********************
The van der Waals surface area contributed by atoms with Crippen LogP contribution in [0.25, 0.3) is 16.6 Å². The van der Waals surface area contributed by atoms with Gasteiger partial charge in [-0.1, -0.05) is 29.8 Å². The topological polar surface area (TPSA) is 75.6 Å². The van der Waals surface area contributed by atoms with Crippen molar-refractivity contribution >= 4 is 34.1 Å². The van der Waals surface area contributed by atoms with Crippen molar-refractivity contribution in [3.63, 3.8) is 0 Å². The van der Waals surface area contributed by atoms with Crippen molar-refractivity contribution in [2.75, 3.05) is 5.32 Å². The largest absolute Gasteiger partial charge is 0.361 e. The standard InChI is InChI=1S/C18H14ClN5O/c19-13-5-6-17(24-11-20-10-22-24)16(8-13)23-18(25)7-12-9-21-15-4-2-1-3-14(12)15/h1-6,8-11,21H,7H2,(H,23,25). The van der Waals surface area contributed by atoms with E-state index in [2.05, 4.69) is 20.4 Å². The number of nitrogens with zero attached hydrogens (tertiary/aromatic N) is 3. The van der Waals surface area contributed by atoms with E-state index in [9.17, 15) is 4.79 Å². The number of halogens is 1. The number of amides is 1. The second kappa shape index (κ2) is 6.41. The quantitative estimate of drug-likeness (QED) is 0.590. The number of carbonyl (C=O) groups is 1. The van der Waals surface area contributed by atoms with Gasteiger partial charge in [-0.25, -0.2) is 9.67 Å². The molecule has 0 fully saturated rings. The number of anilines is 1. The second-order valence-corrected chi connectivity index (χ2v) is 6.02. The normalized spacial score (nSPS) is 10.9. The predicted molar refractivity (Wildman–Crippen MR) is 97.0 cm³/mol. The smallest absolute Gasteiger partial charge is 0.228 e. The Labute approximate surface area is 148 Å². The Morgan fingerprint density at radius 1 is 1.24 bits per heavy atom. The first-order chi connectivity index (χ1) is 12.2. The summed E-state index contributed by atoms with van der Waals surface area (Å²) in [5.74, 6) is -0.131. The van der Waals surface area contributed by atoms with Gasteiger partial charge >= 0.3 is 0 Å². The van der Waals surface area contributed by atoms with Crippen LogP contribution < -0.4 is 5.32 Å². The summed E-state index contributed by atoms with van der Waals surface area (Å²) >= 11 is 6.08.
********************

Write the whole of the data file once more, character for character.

The van der Waals surface area contributed by atoms with Crippen LogP contribution in [0.25, 0.3) is 16.6 Å². The van der Waals surface area contributed by atoms with Gasteiger partial charge in [-0.1, -0.05) is 29.8 Å². The topological polar surface area (TPSA) is 75.6 Å². The van der Waals surface area contributed by atoms with Crippen molar-refractivity contribution >= 4 is 34.1 Å². The van der Waals surface area contributed by atoms with Crippen molar-refractivity contribution in [3.63, 3.8) is 0 Å². The van der Waals surface area contributed by atoms with Crippen molar-refractivity contribution in [2.75, 3.05) is 5.32 Å². The largest absolute Gasteiger partial charge is 0.361 e. The standard InChI is InChI=1S/C18H14ClN5O/c19-13-5-6-17(24-11-20-10-22-24)16(8-13)23-18(25)7-12-9-21-15-4-2-1-3-14(12)15/h1-6,8-11,21H,7H2,(H,23,25). The van der Waals surface area contributed by atoms with E-state index in [2.05, 4.69) is 20.4 Å². The number of nitrogens with zero attached hydrogens (tertiary/aromatic N) is 3. The van der Waals surface area contributed by atoms with E-state index in [9.17, 15) is 4.79 Å². The number of halogens is 1. The number of amides is 1. The second kappa shape index (κ2) is 6.41. The quantitative estimate of drug-likeness (QED) is 0.590. The number of carbonyl (C=O) groups is 1. The van der Waals surface area contributed by atoms with Gasteiger partial charge in [-0.25, -0.2) is 9.67 Å². The molecule has 0 fully saturated rings. The number of anilines is 1. The second-order valence-corrected chi connectivity index (χ2v) is 6.02. The normalized spacial score (nSPS) is 10.9. The predicted molar refractivity (Wildman–Crippen MR) is 97.0 cm³/mol. The smallest absolute Gasteiger partial charge is 0.228 e. The Labute approximate surface area is 148 Å². The Morgan fingerprint density at radius 1 is 1.24 bits per heavy atom. The first-order chi connectivity index (χ1) is 12.2. The summed E-state index contributed by atoms with van der Waals surface area (Å²) in [5.74, 6) is -0.131. The van der Waals surface area contributed by atoms with Gasteiger partial charge >= 0.3 is 0 Å². The van der Waals surface area contributed by atoms with Crippen LogP contribution < -0.4 is 5.32 Å². The summed E-state index contributed by atoms with van der Waals surface area (Å²) >= 11 is 6.08.